Rules and Analogy in Word Learning and Change – Charles Yang (Yale University – Dept. of Linguistics)

February 5, 2002 all-day

It is often claimed that irregular verbs in English are learned by memorizing associated pairs between stems and past tense forms, and hence, that frequency of an irregular verb largely determines the success of its acquisition (Pinker 1999). Yet a careful examination of the acquisition data (Marcus, Pinker, Ullman, Hollander, & Xu 1992) shows that the frequency-acquisition correlation completely breaks down when the phonological regularities in irregular past tense formation are taken into consideration. The data in fact suggest a view of learning that involves (a) the construction of phonological rules, even among the very unsystematic irregular classes, and (b) probabilistic associations between words and their corresponding rules (e.g., lose -> (-t suffixation + vowel shorteing). This talk gives acquisition evidence for this approach. Then, based on a model of word learning by Sussman & Yip (1996, 1997), we develop a computational model of sound change, which may explain, inter alia, why irreguliarty in languages is not an “imperfection”, but a necessity.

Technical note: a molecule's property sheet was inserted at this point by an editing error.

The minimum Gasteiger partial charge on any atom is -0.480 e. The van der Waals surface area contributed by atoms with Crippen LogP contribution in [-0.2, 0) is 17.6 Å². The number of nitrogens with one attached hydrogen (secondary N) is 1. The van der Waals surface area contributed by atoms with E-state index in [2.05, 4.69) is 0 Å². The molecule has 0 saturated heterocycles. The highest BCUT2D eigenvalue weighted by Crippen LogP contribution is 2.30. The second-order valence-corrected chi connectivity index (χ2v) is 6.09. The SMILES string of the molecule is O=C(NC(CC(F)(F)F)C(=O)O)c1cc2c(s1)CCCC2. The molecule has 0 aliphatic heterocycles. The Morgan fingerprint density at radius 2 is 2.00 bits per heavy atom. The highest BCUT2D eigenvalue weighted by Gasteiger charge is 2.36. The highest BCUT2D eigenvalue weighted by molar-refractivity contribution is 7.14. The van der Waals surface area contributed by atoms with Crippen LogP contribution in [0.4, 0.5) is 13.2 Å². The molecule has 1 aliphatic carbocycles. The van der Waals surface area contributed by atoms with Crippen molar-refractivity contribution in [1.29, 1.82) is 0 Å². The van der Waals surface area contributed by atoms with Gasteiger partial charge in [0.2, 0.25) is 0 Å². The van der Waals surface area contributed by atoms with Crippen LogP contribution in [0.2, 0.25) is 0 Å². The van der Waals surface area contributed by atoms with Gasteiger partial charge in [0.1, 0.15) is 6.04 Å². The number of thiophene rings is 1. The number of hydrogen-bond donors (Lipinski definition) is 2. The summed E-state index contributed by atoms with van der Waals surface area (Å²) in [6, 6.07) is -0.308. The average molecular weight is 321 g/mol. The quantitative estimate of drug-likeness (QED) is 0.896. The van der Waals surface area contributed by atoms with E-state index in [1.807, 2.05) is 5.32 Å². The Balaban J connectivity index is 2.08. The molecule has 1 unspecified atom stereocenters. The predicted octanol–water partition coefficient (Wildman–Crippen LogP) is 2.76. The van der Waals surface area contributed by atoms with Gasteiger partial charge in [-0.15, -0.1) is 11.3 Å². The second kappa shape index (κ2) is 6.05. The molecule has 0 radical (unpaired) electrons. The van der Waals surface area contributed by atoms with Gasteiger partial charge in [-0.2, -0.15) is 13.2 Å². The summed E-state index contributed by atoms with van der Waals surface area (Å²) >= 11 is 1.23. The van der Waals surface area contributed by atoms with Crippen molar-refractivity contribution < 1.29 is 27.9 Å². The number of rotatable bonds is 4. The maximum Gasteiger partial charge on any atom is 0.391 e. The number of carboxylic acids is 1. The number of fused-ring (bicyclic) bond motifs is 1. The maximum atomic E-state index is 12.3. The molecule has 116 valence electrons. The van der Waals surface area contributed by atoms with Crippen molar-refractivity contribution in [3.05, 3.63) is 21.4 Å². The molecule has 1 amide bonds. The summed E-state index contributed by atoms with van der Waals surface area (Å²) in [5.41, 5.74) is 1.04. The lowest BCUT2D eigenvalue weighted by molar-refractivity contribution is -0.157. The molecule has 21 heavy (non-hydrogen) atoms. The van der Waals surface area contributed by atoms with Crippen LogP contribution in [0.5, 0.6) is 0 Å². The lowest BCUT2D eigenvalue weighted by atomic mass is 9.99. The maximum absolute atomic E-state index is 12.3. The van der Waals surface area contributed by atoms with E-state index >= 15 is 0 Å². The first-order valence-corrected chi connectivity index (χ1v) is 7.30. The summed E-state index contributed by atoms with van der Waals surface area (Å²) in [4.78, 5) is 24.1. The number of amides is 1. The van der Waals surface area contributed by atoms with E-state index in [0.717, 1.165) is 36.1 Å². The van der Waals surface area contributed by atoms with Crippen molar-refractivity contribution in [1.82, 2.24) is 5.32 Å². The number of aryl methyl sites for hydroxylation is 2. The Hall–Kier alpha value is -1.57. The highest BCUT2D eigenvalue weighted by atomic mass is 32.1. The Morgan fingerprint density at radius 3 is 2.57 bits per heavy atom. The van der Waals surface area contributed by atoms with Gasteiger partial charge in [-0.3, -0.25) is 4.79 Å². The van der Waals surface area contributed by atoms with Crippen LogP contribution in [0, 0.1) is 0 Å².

Charles Yang received his Ph.D. in computer science from MIT, and has since been teaching computational linguistics and child language at Yale. He is the author of “Knowledge and Learning in Natural Language” (Oxford University Press, 2002).

Center for Language and Speech Processing